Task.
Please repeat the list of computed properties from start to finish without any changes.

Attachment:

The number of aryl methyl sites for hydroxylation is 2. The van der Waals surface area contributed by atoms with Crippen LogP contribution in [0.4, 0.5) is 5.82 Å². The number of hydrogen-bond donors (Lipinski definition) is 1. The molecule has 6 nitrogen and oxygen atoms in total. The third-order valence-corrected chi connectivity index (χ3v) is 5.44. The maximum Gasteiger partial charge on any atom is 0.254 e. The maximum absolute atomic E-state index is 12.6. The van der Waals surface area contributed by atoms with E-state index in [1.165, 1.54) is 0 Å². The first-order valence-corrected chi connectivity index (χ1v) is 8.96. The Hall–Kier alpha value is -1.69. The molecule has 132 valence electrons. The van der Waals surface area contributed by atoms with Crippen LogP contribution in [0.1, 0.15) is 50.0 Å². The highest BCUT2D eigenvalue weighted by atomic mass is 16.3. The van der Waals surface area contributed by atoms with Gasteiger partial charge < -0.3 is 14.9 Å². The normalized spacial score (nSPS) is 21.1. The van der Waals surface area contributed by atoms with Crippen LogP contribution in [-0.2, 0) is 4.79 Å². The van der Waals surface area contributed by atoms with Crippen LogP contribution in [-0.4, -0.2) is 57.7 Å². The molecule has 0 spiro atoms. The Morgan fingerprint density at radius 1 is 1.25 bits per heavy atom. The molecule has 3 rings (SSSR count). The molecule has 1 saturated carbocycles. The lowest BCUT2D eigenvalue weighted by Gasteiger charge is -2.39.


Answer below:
The number of aryl methyl sites for hydroxylation is 2. The van der Waals surface area contributed by atoms with Crippen LogP contribution in [0.4, 0.5) is 5.82 Å². The number of hydrogen-bond donors (Lipinski definition) is 1. The molecule has 6 nitrogen and oxygen atoms in total. The third-order valence-corrected chi connectivity index (χ3v) is 5.44. The maximum Gasteiger partial charge on any atom is 0.254 e. The maximum absolute atomic E-state index is 12.6. The van der Waals surface area contributed by atoms with E-state index in [1.165, 1.54) is 0 Å². The first-order valence-corrected chi connectivity index (χ1v) is 8.96. The Hall–Kier alpha value is -1.69. The molecule has 132 valence electrons. The van der Waals surface area contributed by atoms with Crippen LogP contribution in [0.1, 0.15) is 50.0 Å². The highest BCUT2D eigenvalue weighted by atomic mass is 16.3. The van der Waals surface area contributed by atoms with Gasteiger partial charge < -0.3 is 14.9 Å². The normalized spacial score (nSPS) is 21.1. The van der Waals surface area contributed by atoms with Crippen LogP contribution in [-0.2, 0) is 4.79 Å². The van der Waals surface area contributed by atoms with Crippen LogP contribution in [-0.4, -0.2) is 57.7 Å². The molecule has 0 spiro atoms. The Morgan fingerprint density at radius 1 is 1.25 bits per heavy atom. The molecule has 3 rings (SSSR count). The molecule has 1 saturated carbocycles. The lowest BCUT2D eigenvalue weighted by Gasteiger charge is -2.39.